Sunday, November 14, 2010

Manazuru : Hiromi Kawakami

By Hiromi Kawakami
Translated by: Michael Emmerich

Intriguing, slightly mind-bending book. Kei, the female protagonist, is struggling to move on, after her beloved husband mysteriously disappeared years ago.

Kawakami fluidly jumps from describing reality to Kei's memories to a space that is not quite clear whether it's supernatural, Kei going on a crazy what-if scenario or her simply losing her sanity. However, it gets at the nature and emotions of love, especially of the feelings of someone left behind.

Simultaneously, Kawakami also explores the relationships between Kei, her daughter and her mother, who live together and who had distinctly different perspectives on Kei's husband.

An intriguing book, that still is rattling around my head a bit now.

Waiting by Ha Jin

By Ha Jin

The writing initially reminded of writing found in kid's books. I suspect it was this passage in particular:
Beside him, chickens were strutting and geese waddling. A few little chicks were passing back and forth through the narrow gaps in the paling that fenced a small vegetable garden.
But the story quickly moves along and gets into the more substantial plot of a doctor in China, trying to work out a divorce of his wife of 15 years.

That's the short description of the plot, but in reality the doctor is one of the more passive and indecisive characters that one will read about.

He had initially agreed to marry the woman in his home-town, due to a sense of filial obligation.  His parents had selected this woman to be his wife and not long afterwards, sequentially fallen sick.  The doctor worked a day's trip away from his hometown and had essentially married in order to have someone take care of his parents.  Needless to say, his wife is a very obedient and selfless person.  Not long after their marriage, they have a daughter.

A few years afterwards, he "falls into" a relationship at the army camp that he works at and after a few cycles of the two trying to deny their relationship, his new girlfriend forces him to get a divorce with his wife.

Year after year, the wife initially accepts the divorce, but at the last minute has a change of heart.   As a result, the title refers to the girlfriend waiting on the doctor to get a divorce.  In addition, it also refers to the wife waiting on the doctor to potentially returning to his family.

The story is largely written from the perspective of the doctor; but the intent seems to be pointing out the passiveness and selfishness of the man and the accompanying rationalizations that accompany it.  Ha Jin does a fine job of exploring and elucidating the psychology behind the character and it's certainly valuable to read about such characters, but at the same time, it can be frustrating to have to read about them, when personalities like that exist in real-life.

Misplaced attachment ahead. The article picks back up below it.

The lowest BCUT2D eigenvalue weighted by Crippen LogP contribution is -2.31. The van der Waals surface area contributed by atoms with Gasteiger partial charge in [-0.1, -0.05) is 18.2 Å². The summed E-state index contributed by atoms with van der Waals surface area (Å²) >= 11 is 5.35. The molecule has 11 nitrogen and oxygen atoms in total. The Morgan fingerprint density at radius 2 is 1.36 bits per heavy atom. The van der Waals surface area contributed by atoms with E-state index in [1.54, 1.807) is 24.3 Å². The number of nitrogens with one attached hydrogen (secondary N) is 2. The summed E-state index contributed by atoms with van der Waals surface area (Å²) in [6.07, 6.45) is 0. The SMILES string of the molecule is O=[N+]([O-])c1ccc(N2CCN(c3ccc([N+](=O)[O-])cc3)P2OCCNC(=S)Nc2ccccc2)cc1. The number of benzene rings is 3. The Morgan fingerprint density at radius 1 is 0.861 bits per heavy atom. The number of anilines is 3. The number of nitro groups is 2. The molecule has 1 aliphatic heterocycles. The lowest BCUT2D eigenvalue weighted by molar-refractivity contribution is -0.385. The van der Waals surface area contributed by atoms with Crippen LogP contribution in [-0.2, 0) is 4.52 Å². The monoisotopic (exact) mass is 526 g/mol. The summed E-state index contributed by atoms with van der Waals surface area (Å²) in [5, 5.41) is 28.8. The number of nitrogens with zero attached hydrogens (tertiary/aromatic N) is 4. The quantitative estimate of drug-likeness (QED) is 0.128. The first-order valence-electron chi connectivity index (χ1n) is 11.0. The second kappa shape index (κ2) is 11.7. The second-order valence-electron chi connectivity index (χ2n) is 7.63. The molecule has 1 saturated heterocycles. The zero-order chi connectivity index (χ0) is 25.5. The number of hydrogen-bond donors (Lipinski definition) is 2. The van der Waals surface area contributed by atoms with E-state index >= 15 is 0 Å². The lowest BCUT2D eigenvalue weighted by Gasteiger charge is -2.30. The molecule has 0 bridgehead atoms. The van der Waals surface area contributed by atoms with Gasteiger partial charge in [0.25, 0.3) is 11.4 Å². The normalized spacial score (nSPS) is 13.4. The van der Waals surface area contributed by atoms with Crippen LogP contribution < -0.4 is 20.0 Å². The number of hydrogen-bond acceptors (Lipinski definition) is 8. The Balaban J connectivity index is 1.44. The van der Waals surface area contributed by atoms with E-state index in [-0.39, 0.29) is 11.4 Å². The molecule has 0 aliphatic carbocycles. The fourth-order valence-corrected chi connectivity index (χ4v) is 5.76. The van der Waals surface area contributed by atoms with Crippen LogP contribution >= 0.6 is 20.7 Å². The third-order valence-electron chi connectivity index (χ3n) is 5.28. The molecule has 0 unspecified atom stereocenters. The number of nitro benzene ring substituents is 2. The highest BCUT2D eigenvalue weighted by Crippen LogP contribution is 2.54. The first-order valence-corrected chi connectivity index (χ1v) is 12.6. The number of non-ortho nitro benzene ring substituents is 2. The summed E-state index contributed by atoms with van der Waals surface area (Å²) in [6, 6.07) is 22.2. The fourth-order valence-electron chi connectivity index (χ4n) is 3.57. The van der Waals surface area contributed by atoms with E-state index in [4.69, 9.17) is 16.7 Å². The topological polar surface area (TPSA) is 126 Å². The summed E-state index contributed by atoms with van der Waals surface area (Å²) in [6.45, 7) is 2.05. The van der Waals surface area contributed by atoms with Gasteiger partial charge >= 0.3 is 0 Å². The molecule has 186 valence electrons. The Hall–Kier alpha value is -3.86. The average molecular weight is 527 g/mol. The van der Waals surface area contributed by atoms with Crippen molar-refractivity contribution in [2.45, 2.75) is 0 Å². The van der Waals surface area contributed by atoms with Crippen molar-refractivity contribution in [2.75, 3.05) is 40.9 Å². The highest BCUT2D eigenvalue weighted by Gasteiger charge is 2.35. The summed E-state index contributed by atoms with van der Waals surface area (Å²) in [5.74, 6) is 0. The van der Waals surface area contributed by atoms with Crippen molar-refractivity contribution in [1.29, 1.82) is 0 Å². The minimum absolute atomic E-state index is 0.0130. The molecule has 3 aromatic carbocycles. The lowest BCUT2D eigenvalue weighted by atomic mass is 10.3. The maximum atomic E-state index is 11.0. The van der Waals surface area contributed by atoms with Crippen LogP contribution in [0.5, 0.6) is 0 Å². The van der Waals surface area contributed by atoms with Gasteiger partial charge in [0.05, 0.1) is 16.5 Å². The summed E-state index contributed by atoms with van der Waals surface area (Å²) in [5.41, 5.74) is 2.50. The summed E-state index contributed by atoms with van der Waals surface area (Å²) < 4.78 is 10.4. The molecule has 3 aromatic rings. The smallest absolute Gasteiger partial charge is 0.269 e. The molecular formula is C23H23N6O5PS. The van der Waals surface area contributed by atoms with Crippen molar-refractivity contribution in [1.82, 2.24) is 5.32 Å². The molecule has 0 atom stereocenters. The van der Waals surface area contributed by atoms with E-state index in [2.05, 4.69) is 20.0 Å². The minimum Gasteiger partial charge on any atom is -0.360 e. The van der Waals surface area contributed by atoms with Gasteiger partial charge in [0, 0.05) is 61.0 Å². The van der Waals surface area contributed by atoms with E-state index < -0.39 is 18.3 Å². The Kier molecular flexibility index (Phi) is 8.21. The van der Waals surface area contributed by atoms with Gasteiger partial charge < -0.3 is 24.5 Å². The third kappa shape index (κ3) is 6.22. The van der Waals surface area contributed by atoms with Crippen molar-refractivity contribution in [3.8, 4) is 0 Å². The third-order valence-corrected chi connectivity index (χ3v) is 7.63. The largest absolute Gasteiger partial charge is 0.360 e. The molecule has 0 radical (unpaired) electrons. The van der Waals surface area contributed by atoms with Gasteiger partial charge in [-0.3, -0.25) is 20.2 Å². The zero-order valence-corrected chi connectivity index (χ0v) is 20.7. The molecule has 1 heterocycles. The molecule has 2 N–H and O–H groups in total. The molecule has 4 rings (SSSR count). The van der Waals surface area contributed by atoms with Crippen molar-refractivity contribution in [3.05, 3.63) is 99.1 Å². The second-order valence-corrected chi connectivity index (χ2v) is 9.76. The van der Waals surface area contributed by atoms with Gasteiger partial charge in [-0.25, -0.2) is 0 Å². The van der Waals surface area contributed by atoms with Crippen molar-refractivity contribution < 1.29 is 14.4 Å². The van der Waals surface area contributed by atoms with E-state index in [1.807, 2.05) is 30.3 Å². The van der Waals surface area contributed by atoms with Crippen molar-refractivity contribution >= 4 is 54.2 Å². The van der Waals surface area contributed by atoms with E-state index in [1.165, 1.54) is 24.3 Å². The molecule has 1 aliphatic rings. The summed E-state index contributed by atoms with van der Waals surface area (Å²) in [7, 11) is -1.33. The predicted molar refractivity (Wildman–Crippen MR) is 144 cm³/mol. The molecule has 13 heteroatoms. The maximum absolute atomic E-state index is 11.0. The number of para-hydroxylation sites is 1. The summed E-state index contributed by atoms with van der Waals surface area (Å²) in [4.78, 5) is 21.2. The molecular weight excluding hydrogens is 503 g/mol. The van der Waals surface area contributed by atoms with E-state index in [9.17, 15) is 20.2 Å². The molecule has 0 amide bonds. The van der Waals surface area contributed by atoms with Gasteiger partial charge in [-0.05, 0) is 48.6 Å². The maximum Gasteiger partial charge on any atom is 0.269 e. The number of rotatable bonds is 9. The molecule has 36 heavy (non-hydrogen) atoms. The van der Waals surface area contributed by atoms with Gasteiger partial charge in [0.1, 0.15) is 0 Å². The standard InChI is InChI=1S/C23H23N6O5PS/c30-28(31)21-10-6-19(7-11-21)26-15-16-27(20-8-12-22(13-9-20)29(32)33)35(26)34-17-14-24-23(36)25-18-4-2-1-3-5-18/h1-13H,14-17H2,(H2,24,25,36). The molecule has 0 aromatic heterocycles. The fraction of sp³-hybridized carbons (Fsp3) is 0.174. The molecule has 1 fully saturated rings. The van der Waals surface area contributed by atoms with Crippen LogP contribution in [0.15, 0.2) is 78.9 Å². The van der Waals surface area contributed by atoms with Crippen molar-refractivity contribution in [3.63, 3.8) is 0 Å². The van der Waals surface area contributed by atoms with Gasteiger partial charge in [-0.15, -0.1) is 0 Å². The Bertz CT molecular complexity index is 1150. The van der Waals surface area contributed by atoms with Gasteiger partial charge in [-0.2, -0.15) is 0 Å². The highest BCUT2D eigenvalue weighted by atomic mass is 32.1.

Northern Lights by Tim O'Brien

Northern Lights
By Tim O'Brien

I had read and enjoyed Tim O'Brien's The Things They Carried in high school and decided to pick up another of his books.

I also liked this one.

There is a tiny set of main characters: two brothers (Perry and Harvey), Perry's wife and a younger lady that flirts with Paul and dates Harvey.

O'Brien uses frequently has paragraphs with a number of shorter, descriptive sentences:   
Perry took a step and stood alone. The Greyhound brakes hissed and forms moved behind the tinted windows and Perry searched for familiar movements. The door opened with another strange hiss, and the great gray cave was transfixing, dust and trembling. Perry peered into the tinted glass.
Sometimes O'Brien puts in odd juxtapositions of sentences to help establish the Perry's middle-aged confusion and dissatisfaction with his life, which was well-done.  I also thought O'Brien's exploration of the effects of Perry being the less-favored son and some of the jealousy of his brother to be well-done as well.

Not all was perfect.  I was surprised at how long of a section there was after the blizzard event.  I was also not a fan of the whole "I've got bile in my stomach" symbolism, which felt tired.  

But all in all, a nice psychology study of the characters and decent forward momentum of the plot.

Brasyl : Ian McDonald

by Ian McDonald

Ugh, just tiresome writing. Contained long descriptions of environment and characters that didn't add much value to the story or characters that just made things drag on. Plot that just seemed tired and written to try to impress with knowledge of Brazil.

Pushed through the book hoping it would pick up, but it didn't.

What We Talk About When We Talk About Love : Raymond Carver

What We Talk About When We Talk About Love
By Raymond Carver

A collection of short stories that just rattle around in your brain. A little depressing in that a number address love that has gone wrong: divorces, violence, arguments, etc. But it's quite amazing how Carver can set-up such realistic personalities, problems, settings and tone with so few words.

The Devil's Whisper : Miyuki Miyabe

The Devil's Whisper
By Miyuki Miyube

Rather enjoyed this one. A mystery plot of unexplained deaths of young women. Not too deep, but well written and entertaining and having a concrete explanations to things, say unlike a typical Murakami ending. (Hopefully without spoiling things, the explanation kind of brought me back to the 90's when I first heard of the subject. Yet, it still had a bit of freshness to it.) Definitely wouldn't mind picking up more of Miyabe's works for an random read.